Even the election of Donald Trump couldn’t take much of the shine off the last two decades. As of 2019, our “Goldilocks economy” was seeing the lowest level of unemployment since 1969, minimal inflation, and a stock market at its all-time high. Not only was Zoe going to college, we were going to be able to pay for it and she was going to be able to get a job when she graduated.
In the space of a few weeks, none of those things are certain any more, and it’s hitting her hard.
Everyone has had to abruptly adapt to “the new normal,” and my initial thought was that kids would take it all in stride. My daughter spends the vast majority of her free time in her room, on her bed, staring at her phone. Would shelter-in-place be any different, aside from not going to school for a few hours a day?
It is, and the impact on Zoe has been profound. She was devastated by the news, and she recently—after more than two weeks into stay-at-home restrictions—spoke to me about the ups and downs (mostly downs) of the experience. “I’m trying to deal with the fact that my high school career is over,” she says. “Losing track and field, prom, and graduation sucks. And there’s no way to cope with it because I’m just never going to get to do those things. It feels like the last four years of hard work have been for nothing.”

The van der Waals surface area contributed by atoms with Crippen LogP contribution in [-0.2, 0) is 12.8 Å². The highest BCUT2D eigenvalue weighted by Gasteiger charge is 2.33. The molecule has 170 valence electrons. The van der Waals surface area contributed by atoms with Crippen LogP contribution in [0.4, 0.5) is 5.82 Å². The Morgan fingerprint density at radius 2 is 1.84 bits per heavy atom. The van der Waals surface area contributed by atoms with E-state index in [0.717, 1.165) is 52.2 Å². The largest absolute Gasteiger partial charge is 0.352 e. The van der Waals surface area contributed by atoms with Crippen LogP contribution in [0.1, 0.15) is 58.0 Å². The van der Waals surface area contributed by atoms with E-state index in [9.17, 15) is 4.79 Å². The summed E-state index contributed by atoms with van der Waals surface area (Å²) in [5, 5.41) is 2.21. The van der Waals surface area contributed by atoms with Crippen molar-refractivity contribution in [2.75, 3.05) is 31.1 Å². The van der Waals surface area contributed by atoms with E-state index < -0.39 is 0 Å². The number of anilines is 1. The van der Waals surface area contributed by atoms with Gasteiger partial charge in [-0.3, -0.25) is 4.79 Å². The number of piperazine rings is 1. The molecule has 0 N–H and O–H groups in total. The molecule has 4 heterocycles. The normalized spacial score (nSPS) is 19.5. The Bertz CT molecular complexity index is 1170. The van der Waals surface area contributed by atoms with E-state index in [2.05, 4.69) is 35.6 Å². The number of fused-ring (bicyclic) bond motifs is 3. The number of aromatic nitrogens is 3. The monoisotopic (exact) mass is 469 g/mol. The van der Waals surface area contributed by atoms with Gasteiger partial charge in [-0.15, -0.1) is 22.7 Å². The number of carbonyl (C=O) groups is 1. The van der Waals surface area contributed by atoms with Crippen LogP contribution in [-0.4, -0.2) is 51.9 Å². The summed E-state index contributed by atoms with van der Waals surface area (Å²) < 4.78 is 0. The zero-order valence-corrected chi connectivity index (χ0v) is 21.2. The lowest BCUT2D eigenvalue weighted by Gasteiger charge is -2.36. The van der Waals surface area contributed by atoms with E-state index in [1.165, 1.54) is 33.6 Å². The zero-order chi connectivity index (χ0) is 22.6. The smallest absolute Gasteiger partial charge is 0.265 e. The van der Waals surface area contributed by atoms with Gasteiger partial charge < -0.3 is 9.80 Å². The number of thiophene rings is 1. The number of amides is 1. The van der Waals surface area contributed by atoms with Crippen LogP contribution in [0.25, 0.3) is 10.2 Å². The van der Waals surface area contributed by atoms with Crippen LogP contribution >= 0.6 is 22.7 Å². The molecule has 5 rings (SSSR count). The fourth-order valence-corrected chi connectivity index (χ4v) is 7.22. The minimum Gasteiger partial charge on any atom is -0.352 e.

I was suddenly facing the reality that not only were teens ill-equipped for this crisis, they’re actually in a much worse position than adults. There’s science behind this idea, as Psychology Today writer Christine L. Carter notes: “Teenagers and college students have amplified innate, developmental motivations that make them hard to isolate at home. The hormonal changes that come with puberty conspire with adolescent social dynamics to make them highly attuned to social status and peer group.”